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Crossing Coastal Bars: Seaway, Jumpinpin, South Passage

Crossing Coastal Bars: Seaway, Jumpinpin, South Passage

If you are considering venturing offshore for the first time, and need to cross a coastal bar, then please take heed of this advice: Do not attempt it in your own boat without having gained experience multiple times in another vessel skippered by someone else who knows the bar in all weather conditions.

Conditions on a bar can change quickly and without warning, even on a good day. Even the Gold Coast Seaway, which is the safest coastal bar to cross in Southeast Queensland, can be particularly nasty in an ebb tide, with a large swell and strong breeze. Going out through a coastal bar on a high tide in light winds and small swell is a totally different scenario to coming back in after a day’s fishing when the tide turns, the wind is up, the swell arrives, or wind-swept seas are present.

There are three bars that can take you from the Broadwater and Southern Moreton Bay out into the ocean. Crossing any of these three bars from the Broadwater and Southern Moreton Bay require different local knowledge. It is, therefore, important to know the current conditions for the specific bar that you are venturing to cross.

CROSSING THE GOLD COAST SEAWAY

When crossing the Gold Coast Seaway, log on with the Seaway Tower, VMR Southport, or Coast Guard Southport using VHF channel 16 or 73, then log off upon your return when safely back inside the bar.

Inside the Gold Coast Seaway entrance, pay special attention for board riders paddling across the Seaway, and also for scuba divers and snorkelers diving along the popular southern wall of the Seaway. At sunrise and sunset, it is particularly difficult to notice board riders paddling across the waterway, so please take special care.

Once past the heads of the Seaway, avoid heading northeast immediately, as there is a large shallow bank, which often has large breaking waves only a couple hundred metres off the Seaway entrance and can easily catch you off guard.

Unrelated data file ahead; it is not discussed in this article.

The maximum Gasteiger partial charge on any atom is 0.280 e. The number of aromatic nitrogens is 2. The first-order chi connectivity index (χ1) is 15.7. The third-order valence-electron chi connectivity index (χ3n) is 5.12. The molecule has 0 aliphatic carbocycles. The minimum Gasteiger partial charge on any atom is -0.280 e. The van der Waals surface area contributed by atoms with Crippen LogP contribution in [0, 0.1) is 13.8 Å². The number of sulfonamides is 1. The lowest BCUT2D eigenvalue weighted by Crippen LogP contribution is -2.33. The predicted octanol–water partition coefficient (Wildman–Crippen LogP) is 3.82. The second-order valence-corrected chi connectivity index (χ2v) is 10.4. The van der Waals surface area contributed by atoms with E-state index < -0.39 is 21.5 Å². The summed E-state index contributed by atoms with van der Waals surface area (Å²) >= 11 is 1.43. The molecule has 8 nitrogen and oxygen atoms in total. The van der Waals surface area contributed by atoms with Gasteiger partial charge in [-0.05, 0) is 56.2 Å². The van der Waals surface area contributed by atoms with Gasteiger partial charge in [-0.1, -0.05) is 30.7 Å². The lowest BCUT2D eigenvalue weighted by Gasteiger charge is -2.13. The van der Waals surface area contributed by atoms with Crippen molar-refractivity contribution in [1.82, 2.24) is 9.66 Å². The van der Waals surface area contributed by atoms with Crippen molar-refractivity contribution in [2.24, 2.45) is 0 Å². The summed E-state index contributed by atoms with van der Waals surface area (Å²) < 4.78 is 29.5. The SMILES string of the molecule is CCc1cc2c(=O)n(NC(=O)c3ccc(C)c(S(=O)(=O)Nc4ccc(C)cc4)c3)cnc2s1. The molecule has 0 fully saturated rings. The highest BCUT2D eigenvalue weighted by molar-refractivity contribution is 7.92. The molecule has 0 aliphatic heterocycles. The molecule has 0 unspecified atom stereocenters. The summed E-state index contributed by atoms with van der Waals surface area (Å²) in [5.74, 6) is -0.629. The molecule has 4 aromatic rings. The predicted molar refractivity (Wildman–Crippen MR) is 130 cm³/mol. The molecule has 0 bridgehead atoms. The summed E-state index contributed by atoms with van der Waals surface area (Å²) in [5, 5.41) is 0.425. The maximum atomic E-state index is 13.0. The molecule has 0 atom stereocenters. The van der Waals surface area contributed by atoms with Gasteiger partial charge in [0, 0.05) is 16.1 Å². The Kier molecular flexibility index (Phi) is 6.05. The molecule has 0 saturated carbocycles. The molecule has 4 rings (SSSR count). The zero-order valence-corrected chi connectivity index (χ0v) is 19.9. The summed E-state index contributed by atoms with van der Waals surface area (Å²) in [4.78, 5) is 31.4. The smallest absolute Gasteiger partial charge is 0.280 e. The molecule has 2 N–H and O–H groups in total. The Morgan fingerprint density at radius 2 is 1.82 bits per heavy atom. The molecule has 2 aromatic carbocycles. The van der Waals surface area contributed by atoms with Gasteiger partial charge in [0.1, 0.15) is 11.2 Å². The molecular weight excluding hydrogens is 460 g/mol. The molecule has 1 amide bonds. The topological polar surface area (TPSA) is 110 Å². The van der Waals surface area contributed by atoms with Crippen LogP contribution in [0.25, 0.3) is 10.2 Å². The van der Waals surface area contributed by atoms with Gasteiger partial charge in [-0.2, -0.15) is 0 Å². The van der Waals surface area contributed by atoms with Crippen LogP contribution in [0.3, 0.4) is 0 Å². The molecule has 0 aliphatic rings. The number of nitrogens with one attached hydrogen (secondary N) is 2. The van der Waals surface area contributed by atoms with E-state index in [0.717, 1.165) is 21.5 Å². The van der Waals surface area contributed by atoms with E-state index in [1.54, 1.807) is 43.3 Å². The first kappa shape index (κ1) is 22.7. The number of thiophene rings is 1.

CROSSING JUMPINPIN BAR

Jumpinpin Bar lies between South Stradbroke and North Stradbroke Islands. If considering crossing Jumpinpin Bar, my simple advice is: Do not attempt it if you do not need to.

Jumpinpin Bar is a notoriously dangerous bar. It is much safer to either drive your vessel down to the Gold Coast Seaway, or tow your vessel behind your car and launch at a ramp close to the Gold Coast Seaway. The extra fuel costs involved in doing so is well worth it.

If you do decide to cross Jumpinpin Bar, it is imperative that you do so only on a day with a very small swell – and you must seek advice from VMR Jacobs Well prior to doing so. Never attempt to cross Jumpinpin Bar without local knowledge, and always wear a lifejacket.

Jumpinpin Bar is that dangerous that you must log on with VMR Jacobs Well using VHF channel 16 or 73 prior to heading out through the bar. You must also make contact with VMR again once you have safely made it across the bar itself. The same applies when heading back in through the bar; make contact prior to crossing the bar, and once again once you have re-entered sheltered waters.

CROSSING SOUTH PASSAGE BAR

South Passage Bar lies between North Stradbroke and Moreton Islands. Like the Jumpinpin Bar, South Passage Bar is dangerous and is no place for novice boaties. Only ever cross on a small swell, and only with local knowledge. The time for rescue services to arrive can be well over an hour, so wearing a lifejacket is imperative.

Traditionally, there are three main channels you can take. The first is a channel closest to Amity Point on North Stradbroke Island and is only navigable on a very small swell. The second channel is in the middle of the bar. When taking this channel, you must keep a proper lookout for the Rufus King shipwreck, which is only partially exposed and is difficult to see in all weather conditions. The third channel is at the northern end of the bar next to North Stradbroke Island.

Please be aware that you can encounter miles of breaking waves when crossing South Passage Bar, so you should always seek advice from VMR North Stradbroke about which channel is the most suitable as sand banks are constantly shifting on this bar.

You must also log on with VMR North Stradbroke or Coast Guard Brisbane prior to heading out through the bar. You must also make contact with them once you have safely made it across the bar itself. The same applies when heading back in through the bar; make contact prior to crossing the bar, and once again once you have re-entered sheltered waters. VMR North Stradbroke can be contacted on VHF channel 16, and Coast Guard Brisbane can be contacted on VHF channel 16 or 73.

BE SAFE

Never underestimate a coastal bar. Even small waves can capsize, swamp, or sink a boat. If you are unsure or inexperienced, do not go out and risk lives. Wait until conditions are good for you to cross safely. And once again, always wear your lifejacket.

 

By Nic Welch

 

/jul-sep2019

 

 

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